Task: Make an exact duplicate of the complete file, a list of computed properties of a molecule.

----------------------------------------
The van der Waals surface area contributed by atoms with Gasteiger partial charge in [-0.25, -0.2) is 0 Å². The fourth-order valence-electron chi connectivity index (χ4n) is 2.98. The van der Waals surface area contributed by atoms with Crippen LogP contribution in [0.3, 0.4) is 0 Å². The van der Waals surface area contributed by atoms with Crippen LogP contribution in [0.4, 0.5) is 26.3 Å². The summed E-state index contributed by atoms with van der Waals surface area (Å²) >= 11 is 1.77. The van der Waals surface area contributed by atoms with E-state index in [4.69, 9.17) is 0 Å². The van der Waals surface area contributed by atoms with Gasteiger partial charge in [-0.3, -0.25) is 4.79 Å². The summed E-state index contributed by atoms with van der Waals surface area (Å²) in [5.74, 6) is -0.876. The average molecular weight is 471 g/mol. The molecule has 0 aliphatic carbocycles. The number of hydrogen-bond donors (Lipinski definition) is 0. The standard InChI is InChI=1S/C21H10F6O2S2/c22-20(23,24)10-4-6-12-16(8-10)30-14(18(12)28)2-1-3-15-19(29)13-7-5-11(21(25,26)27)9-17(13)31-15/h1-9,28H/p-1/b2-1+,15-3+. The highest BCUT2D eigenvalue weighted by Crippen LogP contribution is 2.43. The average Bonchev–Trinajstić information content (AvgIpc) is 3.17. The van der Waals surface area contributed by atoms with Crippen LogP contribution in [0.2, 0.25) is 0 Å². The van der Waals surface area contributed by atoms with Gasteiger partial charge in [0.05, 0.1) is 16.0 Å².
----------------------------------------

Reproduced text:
The van der Waals surface area contributed by atoms with Gasteiger partial charge in [-0.25, -0.2) is 0 Å². The fourth-order valence-electron chi connectivity index (χ4n) is 2.98. The van der Waals surface area contributed by atoms with Crippen LogP contribution in [0.3, 0.4) is 0 Å². The van der Waals surface area contributed by atoms with Crippen LogP contribution in [0.4, 0.5) is 26.3 Å². The summed E-state index contributed by atoms with van der Waals surface area (Å²) >= 11 is 1.77. The van der Waals surface area contributed by atoms with E-state index in [4.69, 9.17) is 0 Å². The van der Waals surface area contributed by atoms with Gasteiger partial charge in [-0.3, -0.25) is 4.79 Å². The summed E-state index contributed by atoms with van der Waals surface area (Å²) in [5.74, 6) is -0.876. The average molecular weight is 471 g/mol. The molecule has 0 aliphatic carbocycles. The number of hydrogen-bond donors (Lipinski definition) is 0. The standard InChI is InChI=1S/C21H10F6O2S2/c22-20(23,24)10-4-6-12-16(8-10)30-14(18(12)28)2-1-3-15-19(29)13-7-5-11(21(25,26)27)9-17(13)31-15/h1-9,28H/p-1/b2-1+,15-3+. The highest BCUT2D eigenvalue weighted by Crippen LogP contribution is 2.43. The average Bonchev–Trinajstić information content (AvgIpc) is 3.17. The van der Waals surface area contributed by atoms with Crippen LogP contribution in [0.2, 0.25) is 0 Å². The van der Waals surface area contributed by atoms with Gasteiger partial charge in [0.05, 0.1) is 16.0 Å².